They were within their rights to film you if they had permission from the restaurant.

You'd be within your rights to flip the film crew off, complain loudly to the staff, and tell them you're going to post about your experience on multiple review sites on the internet.

At a minimum, they should have asked the film crew to not film you when you objected. If they'd been serious about keeping your business, they should have considered comping your meal.
posted by DaveP at 4:44 PM on March 21, 2010 [2 favorites]

You may be interested in this.

But really, the legalities aside, if you weren't comfortable with it, then the restaurant staff should have taken you seriously and asked them to just film other tables. It is just good business not to alienate a customer. You were way more polite than I would probably have been. I'm pretty phobic about being filmed or photographed, so if I had been there they would have more than likely been treated to the spectacle of me crying and/or putting my face down on the table till they left me alone. It may have been legal but it was not smart of the restaurant to allow that filming without notifying people and giving them the option to opt out.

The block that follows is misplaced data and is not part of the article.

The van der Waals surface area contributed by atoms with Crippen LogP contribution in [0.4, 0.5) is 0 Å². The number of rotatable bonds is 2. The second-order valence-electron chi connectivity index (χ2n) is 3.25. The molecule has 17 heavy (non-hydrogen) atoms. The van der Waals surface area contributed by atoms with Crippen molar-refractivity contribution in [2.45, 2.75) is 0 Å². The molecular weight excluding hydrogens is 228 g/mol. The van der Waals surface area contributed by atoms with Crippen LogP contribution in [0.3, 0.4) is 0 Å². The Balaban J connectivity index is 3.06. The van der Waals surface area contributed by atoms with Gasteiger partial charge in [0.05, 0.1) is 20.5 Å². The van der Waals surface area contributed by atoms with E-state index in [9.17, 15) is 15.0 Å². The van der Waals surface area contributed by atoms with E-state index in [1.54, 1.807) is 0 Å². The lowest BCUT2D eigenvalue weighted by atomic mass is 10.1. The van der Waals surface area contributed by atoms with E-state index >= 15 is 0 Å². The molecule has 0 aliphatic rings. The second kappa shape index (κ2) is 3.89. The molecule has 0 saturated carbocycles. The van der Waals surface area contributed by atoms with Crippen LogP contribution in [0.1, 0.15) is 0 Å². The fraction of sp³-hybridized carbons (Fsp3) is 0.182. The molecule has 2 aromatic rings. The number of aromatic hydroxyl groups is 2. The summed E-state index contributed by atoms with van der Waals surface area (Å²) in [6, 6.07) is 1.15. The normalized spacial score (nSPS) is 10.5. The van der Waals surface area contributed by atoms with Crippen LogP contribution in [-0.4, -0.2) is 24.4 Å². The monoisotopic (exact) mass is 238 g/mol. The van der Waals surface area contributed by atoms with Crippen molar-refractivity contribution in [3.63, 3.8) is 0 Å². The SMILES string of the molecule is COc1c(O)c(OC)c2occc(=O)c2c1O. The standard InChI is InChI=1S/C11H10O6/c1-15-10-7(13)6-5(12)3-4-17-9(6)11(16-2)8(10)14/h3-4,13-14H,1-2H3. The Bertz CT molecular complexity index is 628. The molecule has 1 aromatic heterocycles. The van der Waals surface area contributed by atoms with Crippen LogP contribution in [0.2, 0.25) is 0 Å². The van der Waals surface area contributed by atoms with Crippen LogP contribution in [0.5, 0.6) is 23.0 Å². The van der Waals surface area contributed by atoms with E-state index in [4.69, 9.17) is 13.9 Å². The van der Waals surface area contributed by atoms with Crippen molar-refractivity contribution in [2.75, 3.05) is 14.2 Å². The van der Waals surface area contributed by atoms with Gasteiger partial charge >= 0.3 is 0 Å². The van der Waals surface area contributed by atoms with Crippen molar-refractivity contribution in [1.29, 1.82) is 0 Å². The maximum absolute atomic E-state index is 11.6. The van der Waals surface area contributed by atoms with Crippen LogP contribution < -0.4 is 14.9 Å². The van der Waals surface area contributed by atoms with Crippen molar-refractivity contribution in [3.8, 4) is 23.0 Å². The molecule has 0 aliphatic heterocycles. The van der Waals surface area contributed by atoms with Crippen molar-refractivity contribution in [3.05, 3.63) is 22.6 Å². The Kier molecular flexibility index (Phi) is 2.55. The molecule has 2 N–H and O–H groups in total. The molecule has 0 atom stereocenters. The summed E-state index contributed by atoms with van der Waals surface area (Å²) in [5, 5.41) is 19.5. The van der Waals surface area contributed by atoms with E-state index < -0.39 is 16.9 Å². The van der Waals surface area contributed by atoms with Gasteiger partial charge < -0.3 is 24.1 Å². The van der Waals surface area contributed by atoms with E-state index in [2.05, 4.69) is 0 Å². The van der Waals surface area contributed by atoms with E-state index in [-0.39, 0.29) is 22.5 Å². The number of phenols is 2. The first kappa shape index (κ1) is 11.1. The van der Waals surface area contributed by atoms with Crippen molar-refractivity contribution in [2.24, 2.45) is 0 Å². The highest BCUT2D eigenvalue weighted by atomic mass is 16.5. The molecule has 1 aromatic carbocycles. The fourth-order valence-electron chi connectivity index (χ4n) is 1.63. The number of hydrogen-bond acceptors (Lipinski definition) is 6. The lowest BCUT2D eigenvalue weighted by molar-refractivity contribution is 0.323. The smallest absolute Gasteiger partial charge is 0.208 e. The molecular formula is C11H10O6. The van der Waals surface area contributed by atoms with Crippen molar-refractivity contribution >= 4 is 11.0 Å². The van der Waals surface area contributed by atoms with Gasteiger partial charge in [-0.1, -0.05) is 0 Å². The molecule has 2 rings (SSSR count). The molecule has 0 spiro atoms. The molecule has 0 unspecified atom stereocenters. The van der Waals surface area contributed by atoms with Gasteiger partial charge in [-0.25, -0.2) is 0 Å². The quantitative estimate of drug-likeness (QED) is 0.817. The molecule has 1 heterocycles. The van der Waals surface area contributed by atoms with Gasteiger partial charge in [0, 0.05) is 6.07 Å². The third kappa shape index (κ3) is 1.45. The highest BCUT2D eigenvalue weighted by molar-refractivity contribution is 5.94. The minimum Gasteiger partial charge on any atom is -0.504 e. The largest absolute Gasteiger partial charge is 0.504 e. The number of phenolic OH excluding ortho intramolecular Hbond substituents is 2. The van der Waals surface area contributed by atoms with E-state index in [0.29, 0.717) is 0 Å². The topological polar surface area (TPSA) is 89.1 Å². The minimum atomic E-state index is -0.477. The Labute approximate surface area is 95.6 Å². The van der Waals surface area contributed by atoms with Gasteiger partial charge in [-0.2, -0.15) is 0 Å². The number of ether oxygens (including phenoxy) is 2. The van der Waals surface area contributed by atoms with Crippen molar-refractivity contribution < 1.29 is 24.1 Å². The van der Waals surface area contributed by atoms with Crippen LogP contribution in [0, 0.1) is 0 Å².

posted by gudrun at 6:21 PM on March 21, 2010

The restaurant is not "in public" even thought it's open to the public. If the owners weren't okay with the filming, they could kick the students out of the restaurant. And, if you didn't like the filming, you had the right to complain, leave, and/or never eat there again. If the restaurant owners want to keep your business, they should have responded more appropriately. You absolutely have a right to be annoyed - it's just bad manners on the part of the restaurant owners... in a nicer world, the manager would have posted a small notice on the door and also been more hospitable to your complaint.
posted by belau at 8:25 PM on March 21, 2010 [1 favorite]